Wednesday, May 04, 2005


World Domination

The ruler who will come” from verse 26 is the one who will set up an abomination that causes desolation in the temple. “The people of the ruler who will come have already destroyed the city and temple. Remember? The Romans finished the task in A.D. 70 so that part of the prophecy is complete. “He” is a Roman. This Roman is going to establish a covenant, a time of peace…for seven years. “He” is a future world ruler. “He” is the Antichrist. Hope that isn’t too much of a leap. Don’t get too wrapped up in the term Roman. This doesn’t necessarily mean from Rome, Italy. The Roman Empire is thought to still survive in Western Civilization because of ideas and systems which continue to endure from Ancient Rome. If you are at all familiar with the Statue of Daniel 2 (Nebuchadnezzar’s dream), the fourth kingdom, strong as iron, is the Roman Empire historically. The feet of the statue were iron and clay mixed which Daniel explained as representing “the divided kingdom” (v. 41). The mixture of clay and iron, Daniel went on, signifies the mix of people who were not united (v. 43). Then there’s Daniel 7 and the fourth beast (fourth kingdom) with ten horns, which represented ten kings (7:24). A “little horn” arises, revealing “another king” who will differ from the ten, and actually conquer three of the ten (v.24). He---remember he?---will conquer the whole earth (v.23) and will speak against God, oppress God’s saints (v.25). He will attempt to change established laws (v. 25). He is alluded to in numerous places in the Bible: 1& 2 John, Revelation, and 2 Thessalonians.
The main point is, lest I diverge too much, the events of the seventieth seven of Daniel 9:27 are yet to come. Interpretation becomes muddled because of the gap in time, the counting stops. But the last seven must be taken as literal because God provided the proof of literal sevens in the first sixty-nine seven’s accurate fulfillment. Otherwise, there is little to go on between the start of the Church Age (Pentecost) and when exactly the last seven years begins. There is the destruction of Jerusalem in 70 A.D. and many writers refer to the re-establishment of Israel as a nation in 1948. The “ten horns” of the fourth beast (previously mentioned) are the ten nation “kingdom” which is to develop in preparation for the final ‘seven’. Just to reiterate, “Rome” is probably a Western Civilization entity out of which these ten horns or united nations will arise to power.

I don’t write these things lightly—and they are not to be read lightly. Study, ponder, and discern what God gave to us through Daniel.

Monday, May 02, 2005


Seven Years to Go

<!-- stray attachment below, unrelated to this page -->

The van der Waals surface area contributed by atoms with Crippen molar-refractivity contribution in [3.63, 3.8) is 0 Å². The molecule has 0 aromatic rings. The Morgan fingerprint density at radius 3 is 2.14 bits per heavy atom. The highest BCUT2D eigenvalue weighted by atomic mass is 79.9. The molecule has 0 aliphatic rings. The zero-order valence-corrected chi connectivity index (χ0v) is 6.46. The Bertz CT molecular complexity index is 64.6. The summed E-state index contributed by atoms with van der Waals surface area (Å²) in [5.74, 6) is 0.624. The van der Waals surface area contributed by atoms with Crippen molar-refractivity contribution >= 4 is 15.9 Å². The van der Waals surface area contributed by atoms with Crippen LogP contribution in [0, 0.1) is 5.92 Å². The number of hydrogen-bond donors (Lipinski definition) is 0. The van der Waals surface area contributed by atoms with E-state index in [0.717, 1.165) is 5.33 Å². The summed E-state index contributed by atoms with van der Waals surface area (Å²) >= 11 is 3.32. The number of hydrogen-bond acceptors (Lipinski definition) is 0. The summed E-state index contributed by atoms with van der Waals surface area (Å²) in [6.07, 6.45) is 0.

So far we’ve figured out sixty-nine of the Seventy Sevens. One seven to go and pretty much all of history! You might be wondering how the first four hundred eighty-three years fit so smoothly into the “seven years”, into time frames we can understand. But the last “seven year” time frame covers 2000 years and counting?! This is the problem traditionalists like Dr. James Kennedy have with the loose Church Age gap interpretation. First of all, we can be absolutely sure the seven 7’s and sixty-two 7’s are complete. Other than the kickoff event, rebuilding Jerusalem, two events which this prophecy proclaims, did happen in human history. “The Anointed One will be cut off and will have nothing” has been covered previously. The other major event to happen after the sixty-ninth seven and before the seventieth seven is the destruction of Jerusalem, including the temple where the Jewish people could offer sacrifices for their atonement. Verse 26 says, “The people of the ruler who will come will destroy the city and the sanctuary. The end will come like a flood…” This destruction, nearly forty years after Christ’s cut-off in A.D. 70 came at the hands of the Romans under Titus. The rest of verse 26: “War will continue until the end, and desolations have been decreed.” “Until the end” tells us there is a span of time. MacDonald’s (William) Believer's Bible Commentary sees “the end” as an “end of the times of the Gentiles.” However you look at it, war continues to this day in Jerusalem and in the world. What’s the point? This is too obvious to say “war will continue” and it did and it does. The point is, now there is a vague sense of time in the prophecy. All of a sudden, we’re not counting! There for a while, interpretations were coming down to nearly the minute in accuracy! Oh, I mean day. And, what happened to the seventieth seven? Daniel 9:27 helps. “He will confirm a covenant with many for one seven. In the middle of the seven, He will put an end to sacrifice and offering. And on a wing [of the temple], He will set up an abomination that causes desolation until the end that is decreed is poured out on him (it).” Who is “he”? Verse 26 said, “the ruler who will come”. Here might be a good place to explain why Dr. Kennedy’s traditional ideas don’t jive. They like to say that these things happened already and there is no end time prophecy here. So, what time frame in history holds to the seven years, which we can be fairly certain is literal? Jesus’ ministry was three years. Was Jesus the "abomination that causes desolation" when He rampaged the Temple? I can hardly consider Christ an abomination without severe implications of heresy! If we try to consider Christ as “the ruler to come”, we will investigate shortly how this particular ruler is likely to be Roman. Jesus is Heaven’s citizen alone, and of Jewish heritage on earth, not Roman by any stretch. Well, me thinks I’ve said too much, getting ahead of myself and probably confusing you. Mainly, these queries are offered as reasons why I lean toward the popular, Bible-believers’ revelation of Daniel’s prophecy.